I confess that a year has passed between my reading Northanger Abbey and watching the movie with the specific purpose of preparing for this post. By the end of the film I was in tears, my love for Henry Tilney and Northanger Abbey renewed. Yet in addition to reminding me that Austen heroes are some of the greatest out there, this film also made me reconsider how the Gothic parody represents what Catherine wants versus what she gets and how both of those things change throughout the storyline.
When I first put this movie in, I thought it looked like quite a bit of other Austen adaptations. The scenery is lovely, there is a family with a girl who is starting to reach a marriageable age and beautiful costumes. Of course, this novel is a little different from Austen’s other work, and Catherine Morland is a somewhat different protagonist.
Catherine Morland is invited by family friends Mr. and Mrs. Allen to spend some time in Bath. Catherine and Mrs. Allen are both eager to spend money, and Mr. Allen is the perfect mixture of a kind man and a curmudgeon. Moreso than other Austen heroines, Catherine is interested in reading Gothic novels, and her fellow characters often wonder whether or not she reads too much. This adaptation brings the novels that Catherine reads to life by showing little snippets as she reads--it’s as though there several smaller adaptations within one adaptation.
Like some other Austen heroines, Catherine spends a certain amount of time divided between two love interests, namely Henry Tilney and John Thorpe. Henry Tilney is handsome and sweet, often saving Catherine a seat for the ball or showing her the sights around Bath, whereas John is slightly creepy and disrespectful towards Catherine’s desire to spend time with Tilneys. I was glad to see the scene where John speeds past the Tilneys in this adaptation, because I’d had a hard time imagining it on the page. John’s recklessness in that moment was perfectly captured. Catherine’s romantic adventures are made more interesting by the fact that uses the Gothic novel as lens to see the people she knows in real life.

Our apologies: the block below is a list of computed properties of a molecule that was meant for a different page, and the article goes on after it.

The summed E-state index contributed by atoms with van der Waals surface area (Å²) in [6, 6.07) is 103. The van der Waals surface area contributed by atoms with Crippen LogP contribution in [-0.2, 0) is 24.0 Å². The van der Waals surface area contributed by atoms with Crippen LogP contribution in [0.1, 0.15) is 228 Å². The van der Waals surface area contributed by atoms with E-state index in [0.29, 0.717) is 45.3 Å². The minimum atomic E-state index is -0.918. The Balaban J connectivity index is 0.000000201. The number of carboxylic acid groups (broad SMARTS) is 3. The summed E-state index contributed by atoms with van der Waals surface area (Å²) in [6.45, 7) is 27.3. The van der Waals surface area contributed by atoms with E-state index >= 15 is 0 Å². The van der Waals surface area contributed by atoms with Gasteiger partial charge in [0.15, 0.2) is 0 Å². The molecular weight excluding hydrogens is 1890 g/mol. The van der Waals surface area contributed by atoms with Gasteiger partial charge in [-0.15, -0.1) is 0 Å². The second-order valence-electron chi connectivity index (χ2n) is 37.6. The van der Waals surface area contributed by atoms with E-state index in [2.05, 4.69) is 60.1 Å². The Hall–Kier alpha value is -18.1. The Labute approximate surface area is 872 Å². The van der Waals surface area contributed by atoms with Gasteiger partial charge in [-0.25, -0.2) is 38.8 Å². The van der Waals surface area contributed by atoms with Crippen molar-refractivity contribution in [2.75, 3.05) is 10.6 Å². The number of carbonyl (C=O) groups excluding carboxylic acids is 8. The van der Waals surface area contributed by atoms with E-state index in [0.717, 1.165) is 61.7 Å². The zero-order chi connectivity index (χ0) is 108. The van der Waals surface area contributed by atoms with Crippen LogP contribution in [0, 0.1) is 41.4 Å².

As Catherine, Henry and Eleanor walk in the countryside near Bath, Henry talks about how Gothic novels are often full of intrigue, secrets and betrayal. Catherine sometimes imagines either or Isabella in danger, either being held captive by or saved by one of the men they know. Several of her inventions seem to have a slight sexual undertone, such as Catherine moaning a bit as she wakes up from a dream. Of course, Catherine eventually visits Northanger Abbey, which is dark at night and has rooms that she is forbidden to enter, fulfilling some of her ideas of the Gothic. The directors enhance Catherine’s need to step away from the Gothic and not make assumptions by playing with the settings. Catherine is only able to learn the truth about the Tilney family’s past, and her own Gothic fantasies, when she is outside, and a step away from the Gothic settings.
I won’t tell you what happens after that, because I don’t want to spoil the movie. Even though Catherine has made some mistakes throughout the story, I feel that this adaptation focuses on what she has learned because of them, and how she has grown. Catherine sees that while real life may contain some of the scandals or secrets of the Gothic, tragedy sometimes goes hand in hand with these incidents. Even though places and incidents in real life which are reminiscent of the Gothic are not taboo, this film emphasizes that they still have a dark side, and leaves viewers with an intriguing question to contemplate. Catherine sees that even though the idea of a young man rescuing her from a dungeon may be romantic, the idea of a young man in every day circumstances who will stop at nothing to be with her is much more romantic.